It's not something you can achieve quickly. A romantic home and garden is curated over time, but it's absolutely worth it and you always have a reason to drift through your local thrift store and see what treasures you might find for a song.
I hope you all had a lovely Easter and I wish you happy thrifting for items that will add character to your romantic home.
Dora Bramden writes heart-melting, passionate romance.
Setting the scene for a romantic dinner is important. The must haves include candlelight, heart shaped decorations and flowers.
I have some easy, cheap but big impact DIY's and meal suggestions for making your Valentine's day romantic and memorable.
First start with your best lace table cloth then add a statement centerpiece. I DIY'd this one using faux flowers from Kmart. A frame from the Reject shop fitted with a draw liner serves as a tray.
Starting with the taller stems I made a fan shape and then filled in the sides with the large rose blooms. I sat the vase in a pink sparkly wreath.
I shopped my home for decor pieces that add romantic touches.
At the base I added two mirror heart boxes and two love birds. A white rose and a gorgeous sparkle votive holder from Dusk. It was a Christmas gift from a very sweet girlfriend.
I placed candle sticks, that I found on FB market place for $20, at each end of the centerpiece.
I hung heart bunting on the mirror over the sideboard. I made this from paper heart doilies last year. A single romantic rose adds splash of pink.
I'm serving Sam's favorite, gluten free lasagna from the freezer section of my supermarket, topped with Parmesan cheese and garnished with lettuce and tomato. Desert is Connoisseur Ice-cream and fruit drizzled with Kahlua.
These basic ingredients save me time and considerable effort.
I've resisted the temptation to overthink this meal. I'm keeping it easy to prepare because it's my Valentine's day too. I don't have to impress anyone just ensure we enjoy each others company.
When it's the end of the shopping week and I'm wanting to use up the vegetables that haven't yet been eaten, vegetables fritters is an easy and tasty meal to put those leftover pieces to good use. I served them with what was left of my salad vegetables tossed in a ranch dressing.
There's a bonus recipe for my GF ranch style dressing at the end of this post.
I have often enjoyed zucchini fritters when out for breakfast, if they are a gluten free version. This recipe is inspired by them. I add some curry to give them a little bit of something extra but other than that it's just the vegetables that shine. Cooking them until the fritters are deep golden to almost burnt adds a lovely caramelized flavor to this easy to knock together recipe.
It makes enough for two hungry people for lunch or six if being served with eggs and bacon at breakfast, which I think would be great with chutney. Mmmm love chutney.
The above picture shows all the ingredients which I'll also list below with the exception of garlic. I added that after I took the photo. I cut up the onion and capsicum, but grated the other vegetables. I had a zucchini that had seen better days, but it was fine. I just cut off the brown bits on the skin. I had a small piece of pumpkin and half a sweet potato floating around the veggie crisper so they were added too.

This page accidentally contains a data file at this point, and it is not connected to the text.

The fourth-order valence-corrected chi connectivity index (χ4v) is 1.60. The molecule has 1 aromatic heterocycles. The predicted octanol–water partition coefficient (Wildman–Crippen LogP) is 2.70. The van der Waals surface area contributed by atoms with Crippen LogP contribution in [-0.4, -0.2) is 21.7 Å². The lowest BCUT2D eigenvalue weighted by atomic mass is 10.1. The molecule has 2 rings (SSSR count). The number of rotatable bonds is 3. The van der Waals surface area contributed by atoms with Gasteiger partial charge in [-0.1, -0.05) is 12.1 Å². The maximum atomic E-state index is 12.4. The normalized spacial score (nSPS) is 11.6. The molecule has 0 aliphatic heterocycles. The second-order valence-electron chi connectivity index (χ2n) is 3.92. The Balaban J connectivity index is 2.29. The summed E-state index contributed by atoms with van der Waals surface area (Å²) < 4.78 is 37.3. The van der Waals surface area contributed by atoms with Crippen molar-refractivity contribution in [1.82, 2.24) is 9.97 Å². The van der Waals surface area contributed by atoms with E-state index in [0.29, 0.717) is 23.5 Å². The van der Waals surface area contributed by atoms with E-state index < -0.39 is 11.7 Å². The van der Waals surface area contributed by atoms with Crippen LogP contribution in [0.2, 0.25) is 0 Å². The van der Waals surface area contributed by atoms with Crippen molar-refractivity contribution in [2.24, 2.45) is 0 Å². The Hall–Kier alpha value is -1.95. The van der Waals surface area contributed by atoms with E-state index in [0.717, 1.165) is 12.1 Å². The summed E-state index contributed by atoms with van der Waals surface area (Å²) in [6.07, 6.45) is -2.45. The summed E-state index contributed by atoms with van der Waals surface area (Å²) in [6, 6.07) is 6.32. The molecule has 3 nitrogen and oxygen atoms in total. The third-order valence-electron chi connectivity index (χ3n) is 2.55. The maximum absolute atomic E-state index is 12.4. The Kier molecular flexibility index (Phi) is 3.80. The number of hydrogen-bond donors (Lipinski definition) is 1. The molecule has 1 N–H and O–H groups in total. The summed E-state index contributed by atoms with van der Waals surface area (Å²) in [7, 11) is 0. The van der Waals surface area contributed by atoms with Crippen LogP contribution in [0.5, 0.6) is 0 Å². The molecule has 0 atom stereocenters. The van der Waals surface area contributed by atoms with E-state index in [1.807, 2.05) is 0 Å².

Normal recipes for zucchini fritters get you to drain the liquid out. I decided to leave it in and use that as the water for binding with buckwheat flour and the egg. I put in a teaspoon of baking powder also to give it some lightness.
1/4 onion, diced
1/2 red capsicum, diced
1 med zucchini grated (about a cup)
1 cup grated pumpkin
1 cup grated sweet potato
1 clove garlic finely chopped
one tsp curry paste of choice ( Coeliac sufferers should not use the brand in the picture it may contain traces of gluten. I don't know how I missed that when making them, but I was okay so dodged a bullet. )
1/4 cup buckwheat flour
1 tsp baking powder
olive oil for frying (About two to three tablespoons for a crispy fritter)
Preheat the pan over medium heat and add the oil. Mix all the ingredients together in a bowl. At first it will seem too dry but keep mixing the liquid will come out of the vegetables and make a nice batter.
Drop large serving spoon size dollops onto hot oil and spread out with the edge of the spoon, as I show above. Fry over medium-low heat until brown and set on the bottom. Turn and repeat. Keep hot in a low oven while you cook the rest.
I served our fritters with a simple ranch salad that I put together from iceberg lettuce, tomato, onion and ranch dressing that I mix for myself.
Bonus recipe GF Ranch Dressing
My ranch dressing is made from store bought GF mayonnaise (about quarter of a cup), a squeeze of lemon juice, a dessertspoon of Parmesan cheese and a teaspoon of gluten free Worcestershire sauce. I mix it all in a small glass bowl
Comment below if you have a favorite veggie fritter recipe to share. I'd love to be inspired. Do you have a secret ingredient that you like to add? Before you go, don't for get to share this link with anyone you think might like to read it.
I always like to made something special for dinner on Saturday nights. So I made my favorite foods for dinner last Saturday. With the addition of a glass of your favorite beverage, for me and Sam that's red wine, some flowers and a candle you have a tasty, romantic dinner for two.
Not just a romantic meal, it's healthy, easy to cook and beats going out in the cold to pick up takeaway. A budget friendly meal but more importantly, I can guarantee that I won't be glutened if I make it myself.
The ingredients are staples in my fridge and food cupboard except one. I only need to remember to add a cabbage to my shopping list.